Fall is in the air, or should I say the end of summer.
When I listen to the night air these days, I hear only the chiming of crickets. Breathe in, and I detect the earthy scent of the first fallen leaves.
September nights – and days – are far quieter than those of August.
Gone is the buzzing of cicadas, whose huge sound filled the trees all day and into the hottest summer nights.
Gone is the scratchy, three-note tune of the katydid – a summer lullaby or irritation, depending on your taste. (I’m in the lullaby camp.)
In the song that is a summer night, the varied singers make their entrances and exits. One August evening I paid attention. As dusk descended, around 8:15, the cicadas were in full voice. Here and there I could hear a cricket chirp, as if warming up.
By 8:30, the cicadas had exited, and the cricket chorus was front and center.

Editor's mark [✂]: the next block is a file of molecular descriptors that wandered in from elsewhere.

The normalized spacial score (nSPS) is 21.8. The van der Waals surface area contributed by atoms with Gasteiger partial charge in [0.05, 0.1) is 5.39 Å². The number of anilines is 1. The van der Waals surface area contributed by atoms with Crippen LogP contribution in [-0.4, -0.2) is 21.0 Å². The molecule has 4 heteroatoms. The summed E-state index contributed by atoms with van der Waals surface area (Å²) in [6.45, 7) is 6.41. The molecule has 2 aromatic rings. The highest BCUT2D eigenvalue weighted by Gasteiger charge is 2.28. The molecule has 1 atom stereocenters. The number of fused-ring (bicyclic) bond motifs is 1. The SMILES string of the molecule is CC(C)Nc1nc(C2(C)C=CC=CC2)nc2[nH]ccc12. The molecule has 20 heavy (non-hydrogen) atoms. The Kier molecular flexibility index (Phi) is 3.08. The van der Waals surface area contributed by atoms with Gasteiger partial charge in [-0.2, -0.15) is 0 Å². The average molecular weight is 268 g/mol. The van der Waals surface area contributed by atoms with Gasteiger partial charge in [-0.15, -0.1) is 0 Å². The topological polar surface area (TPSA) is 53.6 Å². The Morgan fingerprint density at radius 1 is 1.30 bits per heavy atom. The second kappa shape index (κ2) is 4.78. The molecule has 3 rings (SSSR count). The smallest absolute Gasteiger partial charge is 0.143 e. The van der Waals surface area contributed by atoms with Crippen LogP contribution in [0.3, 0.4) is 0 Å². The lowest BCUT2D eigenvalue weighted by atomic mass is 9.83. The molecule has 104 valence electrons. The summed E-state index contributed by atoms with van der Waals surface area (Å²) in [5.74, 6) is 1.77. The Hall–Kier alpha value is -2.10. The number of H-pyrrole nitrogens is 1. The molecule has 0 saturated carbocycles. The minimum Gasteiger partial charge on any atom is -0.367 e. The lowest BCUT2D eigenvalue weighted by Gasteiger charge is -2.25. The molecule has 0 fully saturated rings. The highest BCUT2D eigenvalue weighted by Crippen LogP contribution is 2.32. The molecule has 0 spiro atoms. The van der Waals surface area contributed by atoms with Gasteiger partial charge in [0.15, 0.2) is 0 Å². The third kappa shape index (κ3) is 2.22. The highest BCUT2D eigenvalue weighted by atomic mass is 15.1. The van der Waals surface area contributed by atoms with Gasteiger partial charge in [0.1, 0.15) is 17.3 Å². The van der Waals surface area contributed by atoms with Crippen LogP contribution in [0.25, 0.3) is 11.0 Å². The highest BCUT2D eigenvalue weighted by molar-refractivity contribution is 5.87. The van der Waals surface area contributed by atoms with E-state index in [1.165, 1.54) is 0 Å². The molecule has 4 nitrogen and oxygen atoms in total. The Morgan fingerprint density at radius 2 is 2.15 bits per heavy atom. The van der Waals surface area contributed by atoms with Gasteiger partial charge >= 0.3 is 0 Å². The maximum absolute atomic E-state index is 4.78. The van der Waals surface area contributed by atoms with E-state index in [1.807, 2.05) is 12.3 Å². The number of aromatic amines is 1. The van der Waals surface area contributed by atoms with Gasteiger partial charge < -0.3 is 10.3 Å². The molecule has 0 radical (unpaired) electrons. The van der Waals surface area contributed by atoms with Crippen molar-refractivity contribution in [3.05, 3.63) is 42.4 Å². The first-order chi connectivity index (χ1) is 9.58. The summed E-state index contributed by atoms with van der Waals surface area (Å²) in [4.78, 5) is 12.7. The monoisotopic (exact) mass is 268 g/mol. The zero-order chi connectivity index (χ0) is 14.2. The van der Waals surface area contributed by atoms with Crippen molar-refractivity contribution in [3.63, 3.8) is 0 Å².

The katydids joined in just a bit later, creating the duet I eventually would fall asleep to.
Summer will leave us next week, and the only singer left these days – and nights – is the cricket. Even his* sound has slowed, as if winding down with the season.
I will miss the music.
* Fun facts to know and tell: Only male crickets chirp, and his chirping speed drops along with the temperature. There’s even a formula that lets you calculate temperature based on that speed. It’s called Dolbear’s Law, and if you're curious, you can click here.